Katharina Borchert is the Chief Innovation Officer at Mozilla. Mozilla has about 1,200 employees and is best known for creating the Firefox browser. We spoke with Katharina about how she manages her team and got some great advice on how to thrive, even in the midst of COVID.
How can one set-up or step-up the company’s values when the company is working remotely?
That’s a really good question. In general, when a large part of a company is remote and especially at this time, it helps to have the company values explicitly articulated and clearly written down. Mozilla is a company with a really strong remote culture. The majority of my team is remote. It should be clear, what the company is driven by and what you expect from people in your company in terms of interaction. And the most critical thing is that you as a leader exemplify that. It is especially important now. That requires more work, more empathy, and more patience for how you approach things.
You should engage in the slack channels on employee well-being and mental health, that you really care about. And be more available. Have more office hours where people can drop in and voice their concerns. We understand that we have way too much to do, but being more available is really crucial in these times.
Transparency is also extremely important. Especially for people who have not worked remotely before, they may feel disconnected from what is going on, and the stress from the COVID crisis. So, you don’t want people even more anxious and nervous. Overcommunicate this concept. Also, leave room for questions and concerns.
How do you know when the message has sunk in? Usually, the first time the message has really sunk in is when you cannot bear to hear yourself saying it one more time.
What is your advice for remote workers when there are young kids at home?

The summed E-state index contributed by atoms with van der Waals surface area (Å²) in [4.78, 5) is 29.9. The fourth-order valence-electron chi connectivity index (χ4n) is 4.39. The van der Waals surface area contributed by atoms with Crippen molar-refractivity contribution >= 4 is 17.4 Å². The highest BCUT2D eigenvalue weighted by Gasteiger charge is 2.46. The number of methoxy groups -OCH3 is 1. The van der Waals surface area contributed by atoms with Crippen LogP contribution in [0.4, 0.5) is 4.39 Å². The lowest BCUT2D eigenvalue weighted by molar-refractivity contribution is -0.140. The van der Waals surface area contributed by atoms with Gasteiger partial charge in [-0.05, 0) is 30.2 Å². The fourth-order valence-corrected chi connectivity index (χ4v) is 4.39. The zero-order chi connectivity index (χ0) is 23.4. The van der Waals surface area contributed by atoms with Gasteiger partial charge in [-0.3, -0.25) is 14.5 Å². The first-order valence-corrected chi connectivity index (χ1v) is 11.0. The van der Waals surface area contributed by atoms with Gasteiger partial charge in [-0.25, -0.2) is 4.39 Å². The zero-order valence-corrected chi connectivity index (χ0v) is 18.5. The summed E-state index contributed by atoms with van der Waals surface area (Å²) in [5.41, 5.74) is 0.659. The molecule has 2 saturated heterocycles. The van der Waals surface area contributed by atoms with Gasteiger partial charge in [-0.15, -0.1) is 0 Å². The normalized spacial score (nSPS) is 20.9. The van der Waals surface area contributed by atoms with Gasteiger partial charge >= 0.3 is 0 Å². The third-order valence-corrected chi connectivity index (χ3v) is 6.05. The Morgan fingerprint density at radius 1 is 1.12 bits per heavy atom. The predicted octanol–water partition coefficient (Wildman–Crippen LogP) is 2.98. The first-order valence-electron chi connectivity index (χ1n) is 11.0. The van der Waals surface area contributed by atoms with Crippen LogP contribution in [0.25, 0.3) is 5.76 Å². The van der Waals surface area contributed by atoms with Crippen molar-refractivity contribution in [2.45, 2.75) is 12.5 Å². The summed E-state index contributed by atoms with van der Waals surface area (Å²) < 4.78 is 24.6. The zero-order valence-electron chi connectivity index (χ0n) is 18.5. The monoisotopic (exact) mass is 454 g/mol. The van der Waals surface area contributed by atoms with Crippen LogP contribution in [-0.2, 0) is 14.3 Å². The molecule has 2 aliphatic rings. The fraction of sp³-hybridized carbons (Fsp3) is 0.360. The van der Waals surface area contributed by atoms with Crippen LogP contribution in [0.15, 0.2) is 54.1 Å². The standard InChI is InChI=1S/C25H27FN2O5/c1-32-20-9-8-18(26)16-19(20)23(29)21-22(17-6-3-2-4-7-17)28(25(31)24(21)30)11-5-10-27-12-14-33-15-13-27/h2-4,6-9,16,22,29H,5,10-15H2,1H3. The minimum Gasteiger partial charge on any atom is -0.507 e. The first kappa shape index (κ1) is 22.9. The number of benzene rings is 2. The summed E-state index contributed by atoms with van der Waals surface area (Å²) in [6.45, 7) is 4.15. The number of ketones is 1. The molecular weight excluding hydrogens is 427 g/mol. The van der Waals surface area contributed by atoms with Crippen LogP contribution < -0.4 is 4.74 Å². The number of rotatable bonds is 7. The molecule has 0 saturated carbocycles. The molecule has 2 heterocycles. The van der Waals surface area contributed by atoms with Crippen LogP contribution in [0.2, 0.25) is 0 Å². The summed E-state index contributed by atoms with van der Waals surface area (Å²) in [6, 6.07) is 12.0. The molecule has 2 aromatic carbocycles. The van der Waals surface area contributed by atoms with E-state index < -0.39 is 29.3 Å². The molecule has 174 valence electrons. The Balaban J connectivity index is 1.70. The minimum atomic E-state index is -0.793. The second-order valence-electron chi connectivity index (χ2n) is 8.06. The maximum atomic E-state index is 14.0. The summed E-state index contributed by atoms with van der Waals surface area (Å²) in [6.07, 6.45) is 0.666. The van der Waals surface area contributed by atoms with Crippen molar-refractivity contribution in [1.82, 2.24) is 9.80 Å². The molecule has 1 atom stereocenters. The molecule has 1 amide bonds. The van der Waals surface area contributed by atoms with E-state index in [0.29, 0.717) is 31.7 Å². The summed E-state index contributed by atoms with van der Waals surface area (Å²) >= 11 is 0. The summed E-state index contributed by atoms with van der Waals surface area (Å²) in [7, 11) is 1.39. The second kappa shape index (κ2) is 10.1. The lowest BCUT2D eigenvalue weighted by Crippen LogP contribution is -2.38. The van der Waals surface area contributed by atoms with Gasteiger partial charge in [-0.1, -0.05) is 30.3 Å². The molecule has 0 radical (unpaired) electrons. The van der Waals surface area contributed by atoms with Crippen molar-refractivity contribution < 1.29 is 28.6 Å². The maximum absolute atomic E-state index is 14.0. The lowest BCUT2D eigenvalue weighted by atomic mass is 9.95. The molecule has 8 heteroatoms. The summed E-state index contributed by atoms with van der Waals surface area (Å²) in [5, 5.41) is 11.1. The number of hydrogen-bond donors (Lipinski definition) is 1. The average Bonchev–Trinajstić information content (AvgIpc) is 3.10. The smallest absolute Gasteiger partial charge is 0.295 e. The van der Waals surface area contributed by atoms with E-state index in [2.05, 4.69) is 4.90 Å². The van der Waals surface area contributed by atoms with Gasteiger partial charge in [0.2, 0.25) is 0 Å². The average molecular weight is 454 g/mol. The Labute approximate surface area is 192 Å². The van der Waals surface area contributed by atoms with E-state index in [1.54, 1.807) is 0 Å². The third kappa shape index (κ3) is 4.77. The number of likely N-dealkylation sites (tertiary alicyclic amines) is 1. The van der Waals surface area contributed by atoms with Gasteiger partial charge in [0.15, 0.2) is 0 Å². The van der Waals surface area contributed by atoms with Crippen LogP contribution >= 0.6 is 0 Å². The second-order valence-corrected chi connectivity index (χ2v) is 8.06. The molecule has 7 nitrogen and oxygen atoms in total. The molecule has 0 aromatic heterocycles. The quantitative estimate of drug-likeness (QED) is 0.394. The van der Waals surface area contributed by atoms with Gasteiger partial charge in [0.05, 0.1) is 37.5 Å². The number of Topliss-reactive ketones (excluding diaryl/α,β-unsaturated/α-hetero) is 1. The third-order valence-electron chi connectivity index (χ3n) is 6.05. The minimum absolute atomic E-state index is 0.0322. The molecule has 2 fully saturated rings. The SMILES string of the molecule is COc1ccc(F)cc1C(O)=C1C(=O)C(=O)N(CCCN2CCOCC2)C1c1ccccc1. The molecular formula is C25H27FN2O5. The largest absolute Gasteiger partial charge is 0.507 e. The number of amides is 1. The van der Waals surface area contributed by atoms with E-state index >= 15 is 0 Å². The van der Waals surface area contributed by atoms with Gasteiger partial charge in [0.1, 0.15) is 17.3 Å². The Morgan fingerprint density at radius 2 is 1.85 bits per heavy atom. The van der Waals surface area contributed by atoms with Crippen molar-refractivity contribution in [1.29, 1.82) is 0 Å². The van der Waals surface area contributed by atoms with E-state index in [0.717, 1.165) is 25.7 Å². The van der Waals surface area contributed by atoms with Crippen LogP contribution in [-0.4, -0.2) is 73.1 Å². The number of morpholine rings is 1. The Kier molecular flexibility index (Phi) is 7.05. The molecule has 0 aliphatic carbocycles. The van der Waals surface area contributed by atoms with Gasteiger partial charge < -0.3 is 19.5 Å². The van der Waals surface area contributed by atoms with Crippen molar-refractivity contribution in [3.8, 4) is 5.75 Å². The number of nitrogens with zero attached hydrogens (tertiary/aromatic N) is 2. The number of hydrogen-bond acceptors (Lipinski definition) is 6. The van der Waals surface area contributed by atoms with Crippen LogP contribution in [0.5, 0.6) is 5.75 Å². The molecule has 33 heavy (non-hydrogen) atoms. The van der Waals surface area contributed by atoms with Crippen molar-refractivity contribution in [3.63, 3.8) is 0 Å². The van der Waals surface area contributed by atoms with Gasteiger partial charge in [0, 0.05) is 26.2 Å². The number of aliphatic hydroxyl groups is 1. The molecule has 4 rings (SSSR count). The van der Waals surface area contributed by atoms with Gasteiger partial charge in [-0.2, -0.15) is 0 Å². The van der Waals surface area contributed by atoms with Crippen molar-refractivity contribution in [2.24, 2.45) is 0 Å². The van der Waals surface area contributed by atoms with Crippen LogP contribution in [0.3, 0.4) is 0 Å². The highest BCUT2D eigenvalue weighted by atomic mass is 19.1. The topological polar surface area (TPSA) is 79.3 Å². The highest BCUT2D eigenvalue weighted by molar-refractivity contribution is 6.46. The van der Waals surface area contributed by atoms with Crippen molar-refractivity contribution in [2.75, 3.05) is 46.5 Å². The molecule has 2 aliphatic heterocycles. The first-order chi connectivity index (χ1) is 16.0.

This is a question that applies both to the managers and the employees. Above all, I think patience and empathy are needed. Children are a fact of life. They are at home, and everybody is struggling with that issue.
As an employee or manager with children at home, be kind to yourself. Have patience with yourself.
As an employee, don’t feel bad if the children run around, make noise, run into the picture. That is the way the world is right now.
As a manager, it is the same. All your employees are in an incredibly difficult situation. The logistics of caring for children are highly complex. Employees have normally got it organized in a highly admirable way and now the whole system is coming crashing down. They might not make all calls or goals, and that is the reality right now. We have to take that with as much patience and empathy as possible.
I suggest a good practice for all colleagues and employees on my team:
Flag clearly, when for example, you have to take over child-sitting duties because your partner has to take an urgent call, and you can’t make a meeting. Just be really clear; communicate your needs clearly. As a manager, I can’t help you if you don’t tell me where you stand and what you need from me. Tell me what you can accomplish and what you can’t accomplish. And please don’t feel guilty about it. Our lives are super messy right now. That is the norm, and we all understand that.